Another post from the Alaskan Traveloque Series. If you are just joining or want to re read any of the posts, here are the links. And now for our feature presentation. . .
Well, yesterday was an adventure. Shortly after I quit writing, we were in Homer. Homer is kind of the end of the line. There aren’t many other places to go on land at this point in Alaska. We couldn’t find an address for our charter company, so we just cruised along and figured the more water we saw, the greater likelihood we would find our place. We were driving out on a peninsula, as we would call it, and I decided to call the place. It was obvious that we would soon run out of land and if we hadn’t found our place, we’d have to turn around and keep hunting.
The nice lady that I talked to didn’t give me an address. She asked me if we were on the “spit”. What on earth was the spit? I said, well we are on a peninsula if that’s what you are wondering. She said, “are you on a spit of land with water all around you?” Oh, yea, we were on a “spit” of land with water all around us. It wasn’t long and we were describing the same shops in what looks almost like a little village. There are tourist type places, great restaurants, charter places, places that clean your fish, freeze, pack and ship your fish. Oh, and the Thai lady who sells food out of half a camper. Don’t forget her. She appears lots of places. At least, someone just like her does.
We found the place where we were supposed to get our fishing licenses and we obtained those. Then we walked down to the docks. Wow. There were a ton of boats. Now, it’s been a long time since I’ve been to Newfoundland, and Homer, Alaska is probably a bit more touristy, but it reminded me of that. Like a little village. But with more high class RV’s (not ours of course), and more upscale shops.
We wandered around the docks since we had a little time before we needed to report to our boat. There were all kinds of sizes, makes, and styles of boats, but pretty much none like you’d find in Grand Haven, Michigan. I’m guessing most of the boats we saw were for making a livelihood, not sitting luxuriously in the Grand Haven channel, enjoying the fact that your boat is nicer and bigger than the one you are parked next to. There were large aluminum (or some kind of gray metal) poles that stuck up all over the place connected to the docks. I found out from Andrew that the entire dock system floats and those poles keep it where it is supposed to be at high tide. You can see from the wear on the poles, about how far the water rises. There is a steep ramp you walk down to get to the docks and all of those ramps move as well with the tide.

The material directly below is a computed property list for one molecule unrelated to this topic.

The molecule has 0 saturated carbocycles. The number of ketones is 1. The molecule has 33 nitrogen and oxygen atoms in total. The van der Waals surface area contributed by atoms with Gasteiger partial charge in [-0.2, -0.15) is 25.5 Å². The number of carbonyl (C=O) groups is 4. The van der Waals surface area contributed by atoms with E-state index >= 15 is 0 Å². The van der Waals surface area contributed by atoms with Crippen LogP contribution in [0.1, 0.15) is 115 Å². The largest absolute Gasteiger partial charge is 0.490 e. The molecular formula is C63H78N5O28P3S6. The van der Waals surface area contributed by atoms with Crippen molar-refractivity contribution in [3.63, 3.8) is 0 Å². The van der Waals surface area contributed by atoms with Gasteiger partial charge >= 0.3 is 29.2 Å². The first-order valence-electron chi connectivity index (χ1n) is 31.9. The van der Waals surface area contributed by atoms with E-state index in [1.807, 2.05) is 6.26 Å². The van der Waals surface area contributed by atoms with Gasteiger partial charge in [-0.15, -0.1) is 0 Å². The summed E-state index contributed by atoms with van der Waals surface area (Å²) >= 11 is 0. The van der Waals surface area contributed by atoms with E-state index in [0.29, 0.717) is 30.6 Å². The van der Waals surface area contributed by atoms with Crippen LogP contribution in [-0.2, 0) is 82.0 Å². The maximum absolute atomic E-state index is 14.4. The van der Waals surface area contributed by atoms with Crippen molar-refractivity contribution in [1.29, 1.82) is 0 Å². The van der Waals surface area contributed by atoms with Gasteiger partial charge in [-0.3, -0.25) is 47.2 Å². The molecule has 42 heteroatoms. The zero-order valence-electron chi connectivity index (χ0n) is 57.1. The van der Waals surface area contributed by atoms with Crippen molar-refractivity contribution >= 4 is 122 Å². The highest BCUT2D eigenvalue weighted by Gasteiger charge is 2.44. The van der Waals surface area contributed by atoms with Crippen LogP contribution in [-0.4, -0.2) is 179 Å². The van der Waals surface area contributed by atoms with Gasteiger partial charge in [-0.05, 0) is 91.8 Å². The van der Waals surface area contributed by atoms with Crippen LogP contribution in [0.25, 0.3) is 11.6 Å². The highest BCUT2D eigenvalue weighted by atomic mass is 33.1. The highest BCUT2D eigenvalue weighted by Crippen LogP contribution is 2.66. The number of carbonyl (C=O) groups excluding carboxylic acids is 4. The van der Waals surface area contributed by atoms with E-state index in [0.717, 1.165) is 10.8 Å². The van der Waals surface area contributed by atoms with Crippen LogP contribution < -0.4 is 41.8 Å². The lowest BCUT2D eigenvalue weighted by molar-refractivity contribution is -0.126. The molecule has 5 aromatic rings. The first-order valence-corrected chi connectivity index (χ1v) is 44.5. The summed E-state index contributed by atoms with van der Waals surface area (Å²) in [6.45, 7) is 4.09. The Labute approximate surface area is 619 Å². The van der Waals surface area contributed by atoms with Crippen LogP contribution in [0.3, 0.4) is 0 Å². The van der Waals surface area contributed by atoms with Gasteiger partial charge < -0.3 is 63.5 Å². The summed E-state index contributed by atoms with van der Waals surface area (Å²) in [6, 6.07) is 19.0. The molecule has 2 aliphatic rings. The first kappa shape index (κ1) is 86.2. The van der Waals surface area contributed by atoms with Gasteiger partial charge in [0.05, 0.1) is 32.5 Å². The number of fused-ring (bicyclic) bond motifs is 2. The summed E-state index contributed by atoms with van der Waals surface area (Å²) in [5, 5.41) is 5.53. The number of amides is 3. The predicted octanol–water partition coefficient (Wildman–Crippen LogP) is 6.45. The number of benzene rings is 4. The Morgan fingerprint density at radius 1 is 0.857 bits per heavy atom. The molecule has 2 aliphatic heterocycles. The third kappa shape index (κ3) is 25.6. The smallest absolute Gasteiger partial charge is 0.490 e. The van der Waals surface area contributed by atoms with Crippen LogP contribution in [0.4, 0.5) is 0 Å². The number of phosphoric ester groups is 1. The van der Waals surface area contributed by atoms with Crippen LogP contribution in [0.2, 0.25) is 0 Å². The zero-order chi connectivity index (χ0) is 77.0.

I called my Dad and chatted a bit with him about life back home and the kids, and then we headed off to find our boat. There was a guy we’d met at the Alaska Mining and Diving shop who mentioned he was going on a fishing charter in Homer, and from what he’d told me and what I already knew from checking around, the price wasn’t bad at all. He was there and had brought his mom along to fish also. It was quite an experience. We loaded up onto the boat, which I understand is about 50’ long, and sat in the cabin waiting for directions.
While we were sitting there (Andrew is requiring that I add this bit to the story) I was sort of glued to the window just watching the harbor. All of the sudden I had this sensation we were pulling away from the dock, except the dock was coming with us. I looked across the booth at our mining and diving friend and said, “are we taking the dock with us?” Haha, did I feel dumb. “No, he said, the boat on the other side of our dock is leaving.” I was ready to pull out my new Alaska winter hat and cover up my hair color. I have read something recently that explains that phenomenon. It’s similar to sitting at a stop light and the car next to you moves, you hit your brakes. From that point on, I was on my guard not to say anything too stupid, because I’d realized our mining and diving friend would check to see how gullible I was almost any chance he got. I’m not totally crazy.